Self-isolation for domestic travellers entering Newfoundland, as fourth COVID-19 case detected

Newfoundland and Labrador has announced the province's fourth case of COVID-19.

There are now four cases of the novel coronavirus in Newfoundland and Labrador — the first increase in the number of cases since Tuesday.

The update came Friday afternoon from Dr. Janice Fitzgerald, the province’s chief medical officer of health.

“This is not unexpected,” Fitzgerald told reporters, in a press conference with Premier Dwight Ball and Health Minister John Haggie.

“We know that with international travel patterns and the spread of this virus, that we are likely to have cases related to travel in this province.

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The new case is a man in the Eastern Health Region who recently returned from international travel. He has mild symptoms and is self-isolating, she added. The other three confirmed cases are in the Labrador-Grenfell health district.

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To date, public health officials have tested 791 residents, with 787 negative cases. Three hundred people are in self-isolation under the close watch of the Health Department.

“This is part of the public health process,” said Fitzgerald. “Our public health officials are working tirelessly and are well prepared to respond.”

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The provincial government recently declared a public health emergency, and moved to close most communal spaces, including gyms, bars, dance studios, performance centres, movie theatres, bingo halls and schools.

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Beginning Saturday, liquor stores across the province will also close, although measures to allow phone and email orders are currently being developed.

On Friday, Premier Dwight Ball took the preventative measures one step further, ordering anyone who returns from outside the province — including domestic travellers — to self-isolate for 14 days.

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“We will do everything within our power to implement the strictest screening measures possible to protect Newfoundlanders and Labradorians, including health assessment forms to be completed at the point of entry of the province,” he said.

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The public health emergency will last until April 1 — two weeks after its declaration, as per the Health Protection and Promotion Act, but health officials will review its status every five days.

The pandemic has had serious financial implications for the cash-strapped province, where both Equinor and Husky Eneergy have deferred the Bay du Nord offshore development project due to falling oil prices and economic downturn.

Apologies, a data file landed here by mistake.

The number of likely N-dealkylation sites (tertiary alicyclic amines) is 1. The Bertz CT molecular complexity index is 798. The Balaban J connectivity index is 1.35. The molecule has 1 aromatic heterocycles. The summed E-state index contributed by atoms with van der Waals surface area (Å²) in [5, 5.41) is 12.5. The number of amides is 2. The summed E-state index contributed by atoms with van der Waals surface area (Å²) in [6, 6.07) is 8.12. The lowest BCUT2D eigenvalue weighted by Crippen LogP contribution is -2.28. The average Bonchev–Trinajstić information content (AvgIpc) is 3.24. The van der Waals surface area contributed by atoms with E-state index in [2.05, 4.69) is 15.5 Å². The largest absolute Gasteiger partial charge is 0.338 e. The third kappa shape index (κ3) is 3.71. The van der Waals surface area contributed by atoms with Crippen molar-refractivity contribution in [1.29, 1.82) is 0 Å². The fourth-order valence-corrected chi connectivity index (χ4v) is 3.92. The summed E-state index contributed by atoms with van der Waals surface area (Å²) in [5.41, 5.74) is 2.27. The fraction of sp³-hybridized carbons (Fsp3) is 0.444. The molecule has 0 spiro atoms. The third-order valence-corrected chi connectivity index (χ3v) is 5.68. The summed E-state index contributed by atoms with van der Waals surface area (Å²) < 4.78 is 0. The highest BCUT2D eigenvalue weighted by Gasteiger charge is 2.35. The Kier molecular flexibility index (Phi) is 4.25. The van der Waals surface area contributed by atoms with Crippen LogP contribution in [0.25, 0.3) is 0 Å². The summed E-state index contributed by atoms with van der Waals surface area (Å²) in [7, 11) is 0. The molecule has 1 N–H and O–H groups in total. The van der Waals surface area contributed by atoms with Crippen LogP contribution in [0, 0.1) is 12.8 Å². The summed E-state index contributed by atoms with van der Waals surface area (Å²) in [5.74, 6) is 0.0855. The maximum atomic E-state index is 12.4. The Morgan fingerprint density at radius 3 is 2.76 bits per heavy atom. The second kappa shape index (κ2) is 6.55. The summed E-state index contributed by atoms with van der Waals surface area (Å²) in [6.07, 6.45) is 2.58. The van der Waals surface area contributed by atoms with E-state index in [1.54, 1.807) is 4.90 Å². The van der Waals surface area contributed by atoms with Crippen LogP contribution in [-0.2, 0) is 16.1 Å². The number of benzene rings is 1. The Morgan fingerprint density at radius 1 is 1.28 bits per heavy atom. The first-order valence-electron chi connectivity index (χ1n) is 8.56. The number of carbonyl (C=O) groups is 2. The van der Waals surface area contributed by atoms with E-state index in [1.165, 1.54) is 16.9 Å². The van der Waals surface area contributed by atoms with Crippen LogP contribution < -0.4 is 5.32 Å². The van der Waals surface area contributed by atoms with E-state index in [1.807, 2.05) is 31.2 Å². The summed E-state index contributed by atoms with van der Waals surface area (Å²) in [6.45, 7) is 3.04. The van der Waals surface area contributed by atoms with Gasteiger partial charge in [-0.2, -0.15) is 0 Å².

A statement from Equinor Canada says planning on the project will continue with adjusted timelines.

The project in the Flemish Pass Basin, about 500 kilometres east of St. John’s, was announced in 2018 but not yet officially sanctioned. Equinor had set a target of 2020 to decide.

“There’s no question this has had a significant and sever impact on Newfoundland and Labrador,” said Ball on Friday.

“What we’re seeing are revenues decreasing and expenses increasing, but right now, as I said earlier, our priority is on protecting health.”

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The crisis takes place as the province’s Liberal Party kicks off its race to replace Ball as premier, following his resignation earlier this year. The party has received criticism for failing to cancel the election as the government grapples with the outbreak.

Ball said Friday he would not have resigned in February, knowing what he knows now, and he will continue to serve as premier throughout the pandemic.

“On February 17 when I made the decision to leave politics, this was a very different world, a very different province than it is today,” he told reporters.

“My priority right now is not about the future of the Liberal Party of Newfoundland and Labrador, it’s about the future of Newfound and Labrador and its residents.”

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The Liberal Party says the in-person convention scheduled for May in St. John’s will be cancelled, but the campaign and convention, including all voting, will happen online and by phone.

With files from The Canadian Press

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